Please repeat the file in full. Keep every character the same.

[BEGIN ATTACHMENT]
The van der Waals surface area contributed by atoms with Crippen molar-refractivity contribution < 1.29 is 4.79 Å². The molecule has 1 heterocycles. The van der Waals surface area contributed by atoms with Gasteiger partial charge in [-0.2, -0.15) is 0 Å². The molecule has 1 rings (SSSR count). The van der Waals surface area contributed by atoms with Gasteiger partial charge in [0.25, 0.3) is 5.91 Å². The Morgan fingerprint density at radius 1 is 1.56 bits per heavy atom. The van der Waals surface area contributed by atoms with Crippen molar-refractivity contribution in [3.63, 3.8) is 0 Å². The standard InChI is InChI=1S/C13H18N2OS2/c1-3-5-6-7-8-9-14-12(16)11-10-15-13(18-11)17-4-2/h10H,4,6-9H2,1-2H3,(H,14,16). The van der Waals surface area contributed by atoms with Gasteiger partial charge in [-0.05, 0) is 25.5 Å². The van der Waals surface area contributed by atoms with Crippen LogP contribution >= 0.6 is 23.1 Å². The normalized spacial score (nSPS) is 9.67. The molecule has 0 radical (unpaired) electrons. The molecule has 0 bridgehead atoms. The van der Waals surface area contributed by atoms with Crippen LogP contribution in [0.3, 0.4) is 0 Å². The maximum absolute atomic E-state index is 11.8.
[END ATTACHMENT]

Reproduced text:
The van der Waals surface area contributed by atoms with Crippen molar-refractivity contribution < 1.29 is 4.79 Å². The molecule has 1 heterocycles. The van der Waals surface area contributed by atoms with Gasteiger partial charge in [-0.2, -0.15) is 0 Å². The molecule has 1 rings (SSSR count). The van der Waals surface area contributed by atoms with Gasteiger partial charge in [0.25, 0.3) is 5.91 Å². The Morgan fingerprint density at radius 1 is 1.56 bits per heavy atom. The van der Waals surface area contributed by atoms with Crippen molar-refractivity contribution in [3.63, 3.8) is 0 Å². The standard InChI is InChI=1S/C13H18N2OS2/c1-3-5-6-7-8-9-14-12(16)11-10-15-13(18-11)17-4-2/h10H,4,6-9H2,1-2H3,(H,14,16). The van der Waals surface area contributed by atoms with Gasteiger partial charge in [-0.05, 0) is 25.5 Å². The van der Waals surface area contributed by atoms with Crippen LogP contribution >= 0.6 is 23.1 Å². The normalized spacial score (nSPS) is 9.67. The molecule has 0 radical (unpaired) electrons. The molecule has 0 bridgehead atoms. The van der Waals surface area contributed by atoms with Crippen LogP contribution in [0.3, 0.4) is 0 Å². The maximum absolute atomic E-state index is 11.8.